Date: November 7, 2023 no
By Grace Chigbu
The Federal Government has revealed that Nigeria suffered significant losses amounting to N4.3 trillion over a five-year period due to oil theft and pipeline vandalism. This alarming disclosure was made during the Nigeria International Pipeline Technology and Security Conference in Abuja, which focused on the theme “Bolstering Regulations, Technology, and Security for Growth.” The event was organized by the Pipeline Professionals Association of Nigeria.
The presentation, delivered by the Nigeria Extractive Industries Transparency Initiative (NEITI), a federal government agency, shed light on the grave issue of oil theft and its impact on the nation. Ogbonnaya Orji, the Executive Secretary of NEITI, emphasized that oil theft has escalated into a national crisis, posing a severe threat to the oil industry’s exploration and exploitation. These activities have far-reaching consequences, affecting economic growth, business opportunities, and the profitability of oil companies.
Using data from NEITI’s reports, Orji revealed, “NEITI disclosed that in the last five years, from 2017 to 2021, Nigeria experienced 7,143 cases of pipeline breakages and deliberate vandalism, resulting in crude theft and product losses totaling 208.639 million barrels. These losses were valued at $12.74 million or N4.325 trillion. During the same period, Nigeria spent N471.493 billion on repairing or maintaining pipelines.”
The significance of the oil and gas sector to the Nigerian economy was underscored by Orji. He pointed out that according to NEITI’s 2021 Oil and Gas Industry Report, this sector accounted for 72.26 percent of Nigeria’s total exports and government foreign exchange, contributed 40.55 percent of government revenue, and provided employment for 19,171 individuals.
Despite these critical contributions, Orji highlighted the fact that Nigeria has not fully realized the potential benefits of its oil and gas resources due to persistent oil theft and losses resulting from pipeline vandalism, integrity compromise, sabotage, and insecurity in oil-producing regions. He stated, “From NEITI’s reports over the years and recent insights from our membership of the Special Investigative Panel on Oil Theft and Losses, we are aware that oil theft is perpetrated mainly through pipeline clamping, illegal connections on major pipelines, exploitation of abandoned oil wellheads, pipeline breakages, and vandalism of key national assets to illegally siphon crude into waiting vessels stationed in strategic terminals. These criminal activities often occur in an atmosphere of community complicity and a conspiracy of silence.”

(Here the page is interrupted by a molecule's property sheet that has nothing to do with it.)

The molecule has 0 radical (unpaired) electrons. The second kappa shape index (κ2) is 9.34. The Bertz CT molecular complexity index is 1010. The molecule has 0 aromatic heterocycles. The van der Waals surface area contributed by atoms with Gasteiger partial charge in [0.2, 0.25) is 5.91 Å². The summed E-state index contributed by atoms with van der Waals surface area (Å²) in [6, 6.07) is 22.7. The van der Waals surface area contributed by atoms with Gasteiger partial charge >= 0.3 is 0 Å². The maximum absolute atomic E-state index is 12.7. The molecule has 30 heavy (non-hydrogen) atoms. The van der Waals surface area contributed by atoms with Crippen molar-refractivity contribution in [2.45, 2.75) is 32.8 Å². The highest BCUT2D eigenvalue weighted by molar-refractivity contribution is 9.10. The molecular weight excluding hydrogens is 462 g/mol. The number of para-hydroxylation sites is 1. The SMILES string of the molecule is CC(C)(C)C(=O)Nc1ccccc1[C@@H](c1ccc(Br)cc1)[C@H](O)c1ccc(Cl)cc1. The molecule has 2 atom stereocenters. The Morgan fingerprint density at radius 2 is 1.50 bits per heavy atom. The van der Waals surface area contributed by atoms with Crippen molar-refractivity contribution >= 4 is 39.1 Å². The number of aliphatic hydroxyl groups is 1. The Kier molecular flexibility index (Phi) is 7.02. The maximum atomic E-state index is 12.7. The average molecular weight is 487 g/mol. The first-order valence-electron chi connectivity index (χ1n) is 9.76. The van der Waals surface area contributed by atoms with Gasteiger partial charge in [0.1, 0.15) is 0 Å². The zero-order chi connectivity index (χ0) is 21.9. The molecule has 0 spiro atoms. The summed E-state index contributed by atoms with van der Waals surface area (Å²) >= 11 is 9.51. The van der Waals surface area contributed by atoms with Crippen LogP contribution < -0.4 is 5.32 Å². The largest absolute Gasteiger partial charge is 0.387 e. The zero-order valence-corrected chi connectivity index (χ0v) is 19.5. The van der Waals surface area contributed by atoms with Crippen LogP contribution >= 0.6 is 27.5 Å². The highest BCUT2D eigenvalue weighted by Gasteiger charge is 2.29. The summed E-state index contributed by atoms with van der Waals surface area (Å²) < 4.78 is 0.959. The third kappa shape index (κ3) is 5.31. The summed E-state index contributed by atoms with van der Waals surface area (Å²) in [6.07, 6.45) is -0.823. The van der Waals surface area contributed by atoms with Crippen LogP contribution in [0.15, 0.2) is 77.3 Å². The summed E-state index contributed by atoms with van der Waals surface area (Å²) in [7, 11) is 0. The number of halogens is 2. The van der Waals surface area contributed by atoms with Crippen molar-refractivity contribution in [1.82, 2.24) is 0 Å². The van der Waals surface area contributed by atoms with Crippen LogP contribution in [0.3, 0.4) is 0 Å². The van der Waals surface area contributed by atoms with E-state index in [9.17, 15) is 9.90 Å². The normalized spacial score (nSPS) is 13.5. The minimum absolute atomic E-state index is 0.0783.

Moreover, Orji raised concerns about the role of the Pipeline Professionals Association of Nigeria in perpetuating oil theft. He asserted, “As you are aware, illegal connections, pipeline clamping, etc., cannot be done by just anyone. Therefore, your association is largely complicit by failing to put in place stringent regulations and appropriate sanctions to curb the involvement of your members.”
To provide a more comprehensive perspective, Orji disclosed that NEITI has reported 619.7 million barrels of crude losses valued at $46.16 billion or N16.25 trillion between 2009 and 2020. Additionally, Nigeria lost 4.2 billion liters of petroleum products from refineries valued at $1.84 billion, equivalent to 140,000 barrels per day, from 2009 to 2018. These staggering figures far surpass the size of the country’s foreign reserves and nearly ten times Nigeria’s oil savings in the Excess Crude Account.
During the conference, Orji emphasized that the Nigerian economy could not thrive in an environment marred by oil theft, pipeline vandalism, and overall insecurity within oil-producing communities. This dire situation not only impacts the government’s revenues but also hinders the nation’s economic growth and potential for prosperity.
The revelations made at the Nigeria International Pipeline Technology and Security Conference highlight the urgent need for comprehensive measures to address oil theft and pipeline vandalism. It is imperative for Nigeria to secure its valuable resources, promote transparency, and enforce stringent regulations to combat the threat to its economy and national security. The federal government and stakeholders must work collaboratively to develop and implement effective strategies to curb these losses and protect the nation’s future.